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How to Prevent Automatic Upgrade to Windows 11 Strategically

Published/Updated on Friday, June 14, 2024

M3 Software author Yuri Zhang

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Yuri Zhang


Whether it is out of the harassment by pop-up upgrade notifications or the radical transformation in usage habits that comes with OS upgrades, more people often choose to ignore or close the related reminder.

When the notifications get more frequent, we should master how to prevent automatic upgrades to Windows 11 or lower versions. Extensive information also can be traced in m3datarecovery. Now let's swim into the clear guide down below. 

Using Windows Update Settings to pause the upgrade

Windows 11 introduces a new user interface, including changes to the Start Menu, taskbar, and overall design. Users comfortable with the Windows 10 interface might find these changes disruptive and they can prevent the upgrade in Settings. 

  1. Go to Settings by pressing Win + I
  2. Navigate to Update & Security > Windows Update
  3. Click on Advanced options
  4. Under "Pause updates," select a date to temporarily pause updates (up to 35 days).
  5. For more permanent control, set your active hours and adjust restart options to prevent unexpected updates during those times.

Using Windows Update Settings to pause the upgrade to Windows 11

Prevent automatic upgrade via metered connection Setting 

Metered connection Setting allows users to schedule updates during off-peak hours or when it's convenient for them, reducing the likelihood of updates disrupting productivity or causing inconvenience.

  1. Go to Settings by pressing Win + I
  2. Navigate to Network & Internet > Wi-Fi
  3. Click on your connected network. 
  4. Toggle on the option Set as metered connection

 Note: This method tricks Windows into thinking your internet connection is limited, thereby preventing large updates from downloading automatically.

Prevent automatic upgrade via metered connection Setting

Disable Windows Update Service (not recommended for long-term use)

It's important to find a balance between ensuring system security of the new system and stability and minimizing disruption of the old system. Instead of disabling updates entirely, you can schedule them for times when they're least likely to impact your work.

  1. Press Win + R to open the Run dialog box. 
  2. Type services.msc and press Enter
  3. Scroll down to find "Windows Update" and double-click it. 
  4. Set the "Startup type" to Disabled. 
  5. Click "Stop" if the service is running, then click "Apply" and "OK."

Disable Windows Update Service

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Using Third-Party Tools to block the upgrade

New operating systems often encounter bugs and issues that get resolved over time. Waiting allows for these initial problems to be addressed in subsequent updates. There are third-party tools designed to manage Windows updates and prevent automatic upgrades. One popular tool is the "Windows Update Blocker."

 Tips: Download and run the tool from a trusted source. Be cautious with third-party tools and ensure they are from reputable sources to avoid malware.

Utilizing Registry Editor (advanced)

Upgrading to Windows 11 might necessitate hardware upgrades or purchasing new devices, leading to additional costs. With Registry Editor, upgrade prevention can be achieved, too.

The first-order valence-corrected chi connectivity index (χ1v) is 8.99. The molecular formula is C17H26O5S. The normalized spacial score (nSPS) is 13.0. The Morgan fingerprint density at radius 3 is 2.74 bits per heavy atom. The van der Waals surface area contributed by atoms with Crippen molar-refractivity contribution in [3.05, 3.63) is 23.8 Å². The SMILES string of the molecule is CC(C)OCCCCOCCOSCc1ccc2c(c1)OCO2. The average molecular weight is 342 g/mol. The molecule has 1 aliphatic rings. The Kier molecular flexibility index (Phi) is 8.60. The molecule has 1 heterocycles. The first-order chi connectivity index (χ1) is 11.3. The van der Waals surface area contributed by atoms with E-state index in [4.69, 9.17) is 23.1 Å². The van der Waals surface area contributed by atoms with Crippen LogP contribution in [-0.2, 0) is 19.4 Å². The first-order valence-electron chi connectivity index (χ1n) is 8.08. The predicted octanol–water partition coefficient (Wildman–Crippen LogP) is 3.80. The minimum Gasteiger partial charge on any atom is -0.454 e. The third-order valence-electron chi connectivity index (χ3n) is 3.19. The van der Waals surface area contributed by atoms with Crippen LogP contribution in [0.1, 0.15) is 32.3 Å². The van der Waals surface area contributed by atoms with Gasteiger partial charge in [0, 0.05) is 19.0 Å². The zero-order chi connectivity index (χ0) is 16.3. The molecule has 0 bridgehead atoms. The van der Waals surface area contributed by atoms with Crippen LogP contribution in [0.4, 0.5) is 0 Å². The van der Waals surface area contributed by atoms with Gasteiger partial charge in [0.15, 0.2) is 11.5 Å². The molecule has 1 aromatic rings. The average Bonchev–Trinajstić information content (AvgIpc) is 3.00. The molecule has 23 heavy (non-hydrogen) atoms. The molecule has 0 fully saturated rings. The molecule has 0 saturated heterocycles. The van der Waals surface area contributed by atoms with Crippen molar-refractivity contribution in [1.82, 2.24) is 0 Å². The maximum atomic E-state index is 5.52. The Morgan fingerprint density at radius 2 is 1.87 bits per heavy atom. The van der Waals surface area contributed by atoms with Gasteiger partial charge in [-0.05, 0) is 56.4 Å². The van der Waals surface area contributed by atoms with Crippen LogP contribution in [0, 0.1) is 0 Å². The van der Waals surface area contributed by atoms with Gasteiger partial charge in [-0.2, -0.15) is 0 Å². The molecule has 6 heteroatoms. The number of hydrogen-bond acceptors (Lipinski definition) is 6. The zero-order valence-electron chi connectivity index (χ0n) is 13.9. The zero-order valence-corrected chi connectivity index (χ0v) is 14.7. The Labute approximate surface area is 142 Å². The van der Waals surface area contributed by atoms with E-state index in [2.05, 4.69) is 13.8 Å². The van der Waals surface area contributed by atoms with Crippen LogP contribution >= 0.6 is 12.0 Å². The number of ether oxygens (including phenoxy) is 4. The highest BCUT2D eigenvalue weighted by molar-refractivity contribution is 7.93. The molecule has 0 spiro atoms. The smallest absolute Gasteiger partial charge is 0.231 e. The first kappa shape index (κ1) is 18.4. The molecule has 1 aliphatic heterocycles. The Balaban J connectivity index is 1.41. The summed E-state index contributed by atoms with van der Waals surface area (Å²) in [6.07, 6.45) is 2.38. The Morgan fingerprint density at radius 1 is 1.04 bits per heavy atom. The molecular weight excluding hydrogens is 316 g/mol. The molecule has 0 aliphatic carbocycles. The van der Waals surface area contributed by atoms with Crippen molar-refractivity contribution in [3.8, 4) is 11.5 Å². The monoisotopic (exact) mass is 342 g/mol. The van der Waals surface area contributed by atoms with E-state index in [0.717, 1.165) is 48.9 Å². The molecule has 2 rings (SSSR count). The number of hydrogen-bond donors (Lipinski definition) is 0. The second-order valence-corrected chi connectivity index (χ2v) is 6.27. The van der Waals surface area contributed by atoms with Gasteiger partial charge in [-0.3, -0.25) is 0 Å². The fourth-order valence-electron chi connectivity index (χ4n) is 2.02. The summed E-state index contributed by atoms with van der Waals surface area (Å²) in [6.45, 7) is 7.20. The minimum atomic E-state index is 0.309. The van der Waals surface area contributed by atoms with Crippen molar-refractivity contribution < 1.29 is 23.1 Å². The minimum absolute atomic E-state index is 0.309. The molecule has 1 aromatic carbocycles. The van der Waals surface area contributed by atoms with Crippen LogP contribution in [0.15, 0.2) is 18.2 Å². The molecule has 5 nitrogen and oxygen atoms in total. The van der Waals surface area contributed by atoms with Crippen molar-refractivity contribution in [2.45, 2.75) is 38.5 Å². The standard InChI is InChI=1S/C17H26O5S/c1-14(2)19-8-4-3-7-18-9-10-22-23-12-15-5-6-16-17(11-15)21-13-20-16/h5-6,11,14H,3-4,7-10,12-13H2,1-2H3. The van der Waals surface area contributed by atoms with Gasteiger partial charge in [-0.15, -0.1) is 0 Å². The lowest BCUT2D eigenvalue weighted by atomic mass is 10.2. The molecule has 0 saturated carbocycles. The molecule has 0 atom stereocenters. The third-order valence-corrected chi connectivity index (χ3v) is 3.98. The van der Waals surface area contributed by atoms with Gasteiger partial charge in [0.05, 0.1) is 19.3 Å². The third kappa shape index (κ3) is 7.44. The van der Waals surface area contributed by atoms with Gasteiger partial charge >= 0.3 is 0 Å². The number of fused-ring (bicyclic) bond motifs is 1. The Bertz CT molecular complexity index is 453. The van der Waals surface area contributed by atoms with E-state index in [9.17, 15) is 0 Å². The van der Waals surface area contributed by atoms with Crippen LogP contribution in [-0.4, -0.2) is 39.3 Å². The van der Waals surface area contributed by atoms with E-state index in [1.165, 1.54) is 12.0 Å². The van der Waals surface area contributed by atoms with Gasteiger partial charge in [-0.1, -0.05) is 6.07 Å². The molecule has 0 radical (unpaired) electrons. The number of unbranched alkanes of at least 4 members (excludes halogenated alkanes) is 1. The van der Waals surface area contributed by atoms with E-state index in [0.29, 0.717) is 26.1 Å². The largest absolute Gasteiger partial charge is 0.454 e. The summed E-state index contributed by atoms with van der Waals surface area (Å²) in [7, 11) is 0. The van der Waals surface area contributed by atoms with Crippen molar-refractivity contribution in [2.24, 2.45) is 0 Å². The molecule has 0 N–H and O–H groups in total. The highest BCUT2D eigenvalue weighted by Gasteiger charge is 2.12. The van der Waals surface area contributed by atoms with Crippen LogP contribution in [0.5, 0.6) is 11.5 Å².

1. Press Win + R to open the Run dialog box. 
  2. Type regedit and press Enter to open the Registry Editor. 
  3. Navigate to the following path: HKEY_LOCAL_MACHINE\SOFTWARE\Policies\Microsoft\Windows\WindowsUpdate
  4. If the WindowsUpdate key does not exist, right-click on the Windows key, select New -> Key, and name it WindowsUpdate
  5. Right-click on the WindowsUpdate key, select New > DWORD (32-bit) Value, and name it TargetReleaseVersion.
  6. Double-click TargetReleaseVersion, set the value to 1, and click "OK" .
  7. Right-click again on the WindowsUpdate key, select New > String Value, and name it TargetReleaseVersionInfo.
  8. Double-click TargetReleaseVersionInfo, set the value to 21H2 (or the version you want to stay on), and click "OK".

Utilizing Group Policy Editor to halt Windows 11 upgrade (advanced)

Windows 11 has stricter hardware requirements, including the need for TPM 2.0, Secure Boot, and newer processors. Many older PCs might lead to incompatibility or the inability to upgrade without hardware changes.  Group Policy Editor is for Windows Pro, Enterprise, and Education editions.

  1. Press Win + R to open the Run dialog box. 
  2. Type gpedit.msc and press Enter to open the Group Policy Editor. 
  3. Navigate to the following path: Computer Configuration -> Administrative Templates -> Windows Components -> Windows Update -> Windows Update for Business. 
  4. Double-click on "Select the target Feature Update version".  
  5. Set it to "Enabled". 
  6. In the "Options" box, enter the value 21H2 (or the version of Windows 10 you want to stay on). 
  7. Click "Apply" and then "OK."

Final tips

Windows 10 has been around since 2015 and has received numerous updates and patches, making it a stable and mature operating system. While Windows 11 brings new features and improvements, it might not be the best choice for everyone. By staying on Windows 10, users can benefit from a familiar, stable, and compatible environment. Each user's situation is unique, and the decision should be based on individual needs, hardware, and use cases.

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